How Rain World Botches Extreme Difficulty
Even gamers looking for a challenge may want to look right past Rain World. Here's why.
From tough-as-nails indie platformers like Super Meat Boy and Spelunky to the punishing landscapes of Dark Souls, modern gamers are no stranger to brutally difficult adventures. Videocult's stylish new "survival platformer" is the latest game to amp up the challenge to extreme heights, but a few fatal missteps ruin the experience. Here are five ways Rain World crosses the line from difficult to frustrating.
Editor's note: While I played Rain World long enough to form a concrete opinion of the game, I didn't come even close to finishing it. As such, I'm not comfortable assigning an official review score. Instead, I'm offering the following criticisms to give any potentially interested players an idea of the challenges and flaws that lie ahead.
#1: The Controls Are
Simply put, if a game is going to present players with viciously demanding gameplay, the controls must live up to those demands. Rain World drops players into a sprawling Metroid-style world that's filled with deadly traps and creatures, but your slugcat protagonist moves at a plodding pace, and the controls feel sticky and imprecise. I guess that makes sense for a slugcat, but it also makes overcoming Rain World's myriad challenges a pain, and will lead to countless unfair deaths.
For example, performing a long jump requires you to press down on the d-pad and hold in the jump button for a second. However, pressing down while too close to the edge of a platform will make you slide off of it instead. This problem is compounded by the fact that the long jump isn't particularly long, so you're naturally inclined to shimmy as close to the edge as possible. You can expect to fall off countless ledges while trying to guesstimate this distance, and miss countless other jumps because you were too conservative. You won't die from an errant fall (unless an enemy is lying in wait), but traversing a screen full of mazes to get back to a jumping point for the third time is still annoying.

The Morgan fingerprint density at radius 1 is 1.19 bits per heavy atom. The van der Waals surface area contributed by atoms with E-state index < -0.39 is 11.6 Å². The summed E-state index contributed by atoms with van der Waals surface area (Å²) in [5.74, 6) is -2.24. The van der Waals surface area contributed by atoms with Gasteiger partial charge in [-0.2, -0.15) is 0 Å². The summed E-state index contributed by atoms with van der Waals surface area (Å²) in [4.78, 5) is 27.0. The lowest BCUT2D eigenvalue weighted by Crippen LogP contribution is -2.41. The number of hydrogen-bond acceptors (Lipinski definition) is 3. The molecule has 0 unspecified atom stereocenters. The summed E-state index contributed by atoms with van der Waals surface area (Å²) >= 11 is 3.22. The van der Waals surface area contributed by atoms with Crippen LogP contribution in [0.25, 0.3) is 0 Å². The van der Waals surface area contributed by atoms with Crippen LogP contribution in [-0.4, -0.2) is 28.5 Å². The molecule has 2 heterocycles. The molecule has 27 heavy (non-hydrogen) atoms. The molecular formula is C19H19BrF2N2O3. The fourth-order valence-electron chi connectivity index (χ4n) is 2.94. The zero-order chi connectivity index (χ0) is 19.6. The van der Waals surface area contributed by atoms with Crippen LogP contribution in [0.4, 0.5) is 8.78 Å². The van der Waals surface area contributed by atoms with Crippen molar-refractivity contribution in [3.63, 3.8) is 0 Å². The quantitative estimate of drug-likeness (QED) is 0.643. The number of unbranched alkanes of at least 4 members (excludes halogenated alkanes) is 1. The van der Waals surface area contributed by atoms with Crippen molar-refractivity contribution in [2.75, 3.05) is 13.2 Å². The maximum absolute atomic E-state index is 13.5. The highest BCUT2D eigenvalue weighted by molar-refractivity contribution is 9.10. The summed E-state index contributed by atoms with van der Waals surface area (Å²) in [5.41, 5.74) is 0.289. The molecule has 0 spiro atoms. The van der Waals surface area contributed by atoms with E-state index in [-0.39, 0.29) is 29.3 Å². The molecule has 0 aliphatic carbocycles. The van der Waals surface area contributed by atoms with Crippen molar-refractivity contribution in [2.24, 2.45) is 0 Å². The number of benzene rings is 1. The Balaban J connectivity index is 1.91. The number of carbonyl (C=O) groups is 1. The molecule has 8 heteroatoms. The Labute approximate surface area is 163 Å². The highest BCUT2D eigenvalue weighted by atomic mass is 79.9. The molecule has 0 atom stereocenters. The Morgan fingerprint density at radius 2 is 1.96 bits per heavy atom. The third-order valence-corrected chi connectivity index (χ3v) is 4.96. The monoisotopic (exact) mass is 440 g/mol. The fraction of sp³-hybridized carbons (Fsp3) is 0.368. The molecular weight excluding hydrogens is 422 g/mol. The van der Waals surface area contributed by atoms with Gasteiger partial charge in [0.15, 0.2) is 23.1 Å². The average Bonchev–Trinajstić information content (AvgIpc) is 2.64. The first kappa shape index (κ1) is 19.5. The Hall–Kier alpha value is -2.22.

Rain World's environments are filled with tunnels that transition you from one screen to the next, but there are also tons of dead-end holes that you will frequently plop into. Oftentimes these holes are right next to actual tunnels, and slugcat isn't great at differentiating which tunnel you're trying to enter. At best this is another pace-slowing annoyance, but if you're being chased by a deadly creature, the bungled controls often end in death.
Sometimes slugcat even manages to trip over its own long and awkward body – you'll inexplicably enter a tunnel backwards when maneuvering in close quarters, which makes you move at a slower pace than usual. Difficult games need dependable controls; Rain World's physics-powered animations may look good, but they don't feel good.
#2: Enemies Are
Deadly, Unpredictable, And Spawn Randomly
It's not just that Rain World's enemies can and will one-hit kill you. It's not that their sim-based behavior is unpredictable, making it impossible to anticipate their patrol patterns or attacks. It's not even that the weapons at your disposal – mostly rocks and sticks you pick up in the environment – aren't enough to kill the predatory creatures. What really botches Rain World's difficulty is that these lethal enemies spawn randomly.
If you're playing Dark Souls and an enemy unexpectedly jumps out from behind a door and stabs you in the back, you're probably going to die. But the second time you go through that environment, you know he's lurking behind the door – and every time after that. In this way, Dark Souls allows you to learn the layout and dangers of your environment (as well as the moves and weaknesses of your foes), which instills a sense of steady progression even amidst hundreds of deaths.
There is no such predictability or dependability in Rain World. On one life, a screen of the environment may be completely devoid of life. On the next life, it may have three deadly lizards roaming around, blocking off the only passage forward. Foes frequently slither onto the screen via the same tunnels you use, with only a moment's notice. Your only real option is to circumvent them, and while this results in some tense cat-and-mouse moments, it also results in some hopeless situations where death is unavoidable, as well as boring moments where you're stuck hanging around waiting for a twitchy reptile to shamble out of the way.
#3: Progression Often
Gives Way To Regression